Video Released From Arrest of Georgia State Quarterback Over Bird Droppings Mistaken For Cocaine

Georgia State quarterback Shai Werts was arrested in late July after police were mistaken that bird droppings on his car was cocaine. Charges were subsequently dropped on Aug. 8 after evidence was proven not to be the felonious controlled substance. While seemingly life will move on, the dash cam video has been released regarding the stop and arrest.

Werts was driving to his grandmother's house and the police pulled him over for speeding. He waited five minutes to stop so he could be a well-lit area. As the officers approached Werts, they noticed a slime-like white substance on the hood of the car. One of the officers tested the substance with a field-test kit and it came up positive for cocaine.

The officer then went back to talk to Werts. "What's the white stuff on your hood, man?" he asked Werts, according to The George-Anne, Georgia Southern's student newspaper.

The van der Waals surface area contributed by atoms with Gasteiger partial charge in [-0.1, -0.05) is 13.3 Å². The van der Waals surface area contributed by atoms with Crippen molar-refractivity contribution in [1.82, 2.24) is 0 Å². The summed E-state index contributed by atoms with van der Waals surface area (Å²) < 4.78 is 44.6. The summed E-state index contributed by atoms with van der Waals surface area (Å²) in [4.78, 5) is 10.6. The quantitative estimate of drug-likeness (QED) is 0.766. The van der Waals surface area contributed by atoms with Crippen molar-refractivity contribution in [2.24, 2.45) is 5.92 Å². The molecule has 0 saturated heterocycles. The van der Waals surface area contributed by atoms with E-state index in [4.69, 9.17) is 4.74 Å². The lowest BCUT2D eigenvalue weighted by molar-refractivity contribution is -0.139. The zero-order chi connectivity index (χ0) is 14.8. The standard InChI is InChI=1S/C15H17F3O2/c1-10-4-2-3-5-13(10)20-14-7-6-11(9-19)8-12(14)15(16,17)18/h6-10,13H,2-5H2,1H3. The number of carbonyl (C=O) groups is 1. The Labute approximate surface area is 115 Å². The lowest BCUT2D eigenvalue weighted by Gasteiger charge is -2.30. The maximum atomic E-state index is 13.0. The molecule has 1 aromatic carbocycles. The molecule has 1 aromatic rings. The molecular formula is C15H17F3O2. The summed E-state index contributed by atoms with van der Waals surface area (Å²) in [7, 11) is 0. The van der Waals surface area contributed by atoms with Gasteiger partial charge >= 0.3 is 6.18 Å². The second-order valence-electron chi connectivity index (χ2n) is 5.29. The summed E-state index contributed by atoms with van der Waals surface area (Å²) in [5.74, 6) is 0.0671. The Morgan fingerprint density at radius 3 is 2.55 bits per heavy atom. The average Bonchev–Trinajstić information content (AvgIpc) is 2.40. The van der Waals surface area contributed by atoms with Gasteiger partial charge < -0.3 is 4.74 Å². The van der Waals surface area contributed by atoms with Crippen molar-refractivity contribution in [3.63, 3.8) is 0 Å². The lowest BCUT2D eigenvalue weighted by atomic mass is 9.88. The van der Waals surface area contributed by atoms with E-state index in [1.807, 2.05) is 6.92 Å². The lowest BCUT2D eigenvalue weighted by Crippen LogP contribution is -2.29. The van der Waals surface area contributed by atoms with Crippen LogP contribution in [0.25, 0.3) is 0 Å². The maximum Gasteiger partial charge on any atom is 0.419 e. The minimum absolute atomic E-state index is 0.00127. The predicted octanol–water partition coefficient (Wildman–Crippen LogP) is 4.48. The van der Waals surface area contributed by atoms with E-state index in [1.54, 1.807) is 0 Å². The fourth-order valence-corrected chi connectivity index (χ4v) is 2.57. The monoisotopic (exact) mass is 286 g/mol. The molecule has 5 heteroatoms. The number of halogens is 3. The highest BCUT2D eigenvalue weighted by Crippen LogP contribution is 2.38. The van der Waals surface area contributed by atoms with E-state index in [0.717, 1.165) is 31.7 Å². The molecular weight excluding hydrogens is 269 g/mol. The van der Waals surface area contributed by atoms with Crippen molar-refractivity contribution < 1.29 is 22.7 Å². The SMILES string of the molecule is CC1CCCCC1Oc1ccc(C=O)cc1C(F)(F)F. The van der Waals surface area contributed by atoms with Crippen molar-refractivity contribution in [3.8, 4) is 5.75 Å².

"Bird s—," Werts answered.

"That ain't bird s—," the officer said.

"I promise you, that's bird doo-doo," Werts responded.

"I promise you, it's not, though," the officer said.

"I swear to God, that's bird doo-doo," Werts said.

"I swear to God, it's not," the officer said. "I just tested it, and it turned pink."

As reported by CBS Sports, the conversation went on in the back of the officer's police car, where Werts continued to plead his case and sharing how he had "tried to clean it" at the gas station, perplexed that it was "pink."

Werts will still face charges for speeding, but it is relatively minor in consideration to the proof being insufficient over the substance being actual cocaine as initially reported by the officer involved.


Once the news of Werts no longer being charged with cocaine possession, the school released a statement.

"After receiving official word that the misdemeanor drug charge against Shai Werts has been dropped by the Saluda County, South Carolina Solicitors Office, Shai is no longer subject to Georgia Southern University's student-athlete code of conduct protocol, which provides guidance for drug-related charges," GS Athletic Director Tom Kleinlein said in an email to The George-Anne.